Novalte is a company that has created a device called Emitto to help users be more independent at home. This customizable system can be activated by voice, breathing tube, joystick or other means of movement. With a device no bigger than a smartphone, it can be connected to all systems around your home and home office including air conditioner, heating, doors, lighting and phone.

""Adaptive computing refers to a computer system, both hardware and software, that can be customized for people with disabilities. An example of adaptive computing is the JAWS program which was developed for computer users with vision loss. JAWS acts as a screen reader that reads the text on your screen. It allows the user to surf the internet, write a document and read and respond to emails. It can also be connected via Bluetooth to a braille embosser. This device has the ability to change the raised dots on a device based on what is happening on the screen so the user can follow along and navigate. 

Other examples of adaptive computing can include sip and puff systems that are activated by inhaling or exhaling; joysticks that can be controlled by hand, feet or chin; and wands that can press keys on a keyboard and can be worn on the head, held in the mouth or strapped to the chin.

The lighting in your home office is very important. Natural light promotes job performance and enhances overall well-being according to a survey done by Harvard Business Review. Opting for a bigger window instead of an overhead light is proven to make working at home just that much more comfortable. If a big window isn’t possible, try incorporating a variety of lighting options. Easy to reach switches that are motion detected or activated by voice can be used. And desk lamps for reading and closet lighting should be considered too.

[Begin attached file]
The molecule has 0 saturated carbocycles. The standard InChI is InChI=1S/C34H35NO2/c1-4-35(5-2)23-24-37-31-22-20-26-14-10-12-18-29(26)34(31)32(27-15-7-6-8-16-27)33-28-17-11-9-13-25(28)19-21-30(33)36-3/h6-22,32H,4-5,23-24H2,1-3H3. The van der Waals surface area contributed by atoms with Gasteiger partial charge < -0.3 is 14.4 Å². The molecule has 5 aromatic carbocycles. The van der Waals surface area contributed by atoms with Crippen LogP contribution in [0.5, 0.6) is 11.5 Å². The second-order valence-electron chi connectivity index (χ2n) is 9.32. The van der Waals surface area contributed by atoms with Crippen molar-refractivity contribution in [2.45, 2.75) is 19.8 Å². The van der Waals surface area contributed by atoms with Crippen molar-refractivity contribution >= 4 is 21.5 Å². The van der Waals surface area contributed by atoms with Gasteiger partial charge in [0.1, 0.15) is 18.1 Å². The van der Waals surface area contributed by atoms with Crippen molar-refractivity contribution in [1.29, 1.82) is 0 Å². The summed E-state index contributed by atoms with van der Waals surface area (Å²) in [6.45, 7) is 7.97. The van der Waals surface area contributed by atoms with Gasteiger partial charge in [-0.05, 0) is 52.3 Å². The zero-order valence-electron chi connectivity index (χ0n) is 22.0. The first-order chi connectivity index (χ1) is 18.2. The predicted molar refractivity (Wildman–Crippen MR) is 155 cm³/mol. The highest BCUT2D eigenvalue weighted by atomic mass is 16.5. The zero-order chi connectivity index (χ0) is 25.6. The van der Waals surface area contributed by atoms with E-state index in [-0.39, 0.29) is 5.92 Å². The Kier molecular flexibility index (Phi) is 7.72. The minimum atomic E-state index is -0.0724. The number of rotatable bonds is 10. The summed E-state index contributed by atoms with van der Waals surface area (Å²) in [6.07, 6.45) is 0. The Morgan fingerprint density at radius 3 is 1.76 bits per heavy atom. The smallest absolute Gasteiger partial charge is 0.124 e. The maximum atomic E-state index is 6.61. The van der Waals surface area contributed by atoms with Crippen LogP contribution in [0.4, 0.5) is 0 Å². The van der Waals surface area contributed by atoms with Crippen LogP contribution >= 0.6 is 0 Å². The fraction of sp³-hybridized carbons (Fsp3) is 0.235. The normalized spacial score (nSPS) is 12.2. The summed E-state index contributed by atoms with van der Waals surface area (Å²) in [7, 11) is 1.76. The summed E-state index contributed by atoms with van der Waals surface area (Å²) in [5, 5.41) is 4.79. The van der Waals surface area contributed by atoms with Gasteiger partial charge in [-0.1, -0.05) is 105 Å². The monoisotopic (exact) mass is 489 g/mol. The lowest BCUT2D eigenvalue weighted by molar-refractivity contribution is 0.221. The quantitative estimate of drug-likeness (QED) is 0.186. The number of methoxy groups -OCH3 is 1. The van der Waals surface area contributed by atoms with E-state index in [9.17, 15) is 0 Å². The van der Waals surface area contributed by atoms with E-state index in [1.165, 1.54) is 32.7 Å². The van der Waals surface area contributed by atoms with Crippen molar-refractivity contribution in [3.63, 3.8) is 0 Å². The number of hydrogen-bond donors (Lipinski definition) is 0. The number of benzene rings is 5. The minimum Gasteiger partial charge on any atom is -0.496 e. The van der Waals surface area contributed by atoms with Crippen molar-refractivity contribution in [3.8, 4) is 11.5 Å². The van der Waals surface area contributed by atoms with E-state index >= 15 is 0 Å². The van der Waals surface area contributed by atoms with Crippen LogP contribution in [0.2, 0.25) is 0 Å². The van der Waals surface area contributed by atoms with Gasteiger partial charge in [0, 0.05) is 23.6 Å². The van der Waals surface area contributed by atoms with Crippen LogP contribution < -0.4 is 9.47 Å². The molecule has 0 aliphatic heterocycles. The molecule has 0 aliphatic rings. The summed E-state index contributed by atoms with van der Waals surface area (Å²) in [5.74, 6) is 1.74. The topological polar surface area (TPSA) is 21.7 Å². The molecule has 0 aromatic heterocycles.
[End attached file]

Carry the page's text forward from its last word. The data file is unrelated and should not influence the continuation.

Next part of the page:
Storage in your office is important too. You want to be able to reach all areas within the storage space. Whether that means taking the doors off a closet or having low shelves, it is worth planning.

After figuring out your personal and work needs, the final stage is choosing the furniture and planning the layout of the room. Make sure you have a desk that is the right height and there is adequate space to maneuver within the room. If you have vision loss, try placing different textures to guide you to places like your chair and computer. These can include a strip of carpet along the wall leading to your desk or raised bumps to indicate where certain items are stored.

The goal is independence and productivity from your home office but that doesn’t mean it has to be boring. Find furniture and decorations that fit your style, and make you want to spend time there. Taking the extra time to design a space that is accessible and enjoyable will be worth it. 


Jeffrey KerrJeffrey Kerr, Broker, Barrier Free Real Estate Specialist
RE/MAX Unique Inc., Brokerage
416-424-2222
www.AccessibleHomeFinder.com

Facebook: @AccessibleHomeFinder.com
Twitter: @barrierfreeRE

Jeffrey Kerr | Fall 2019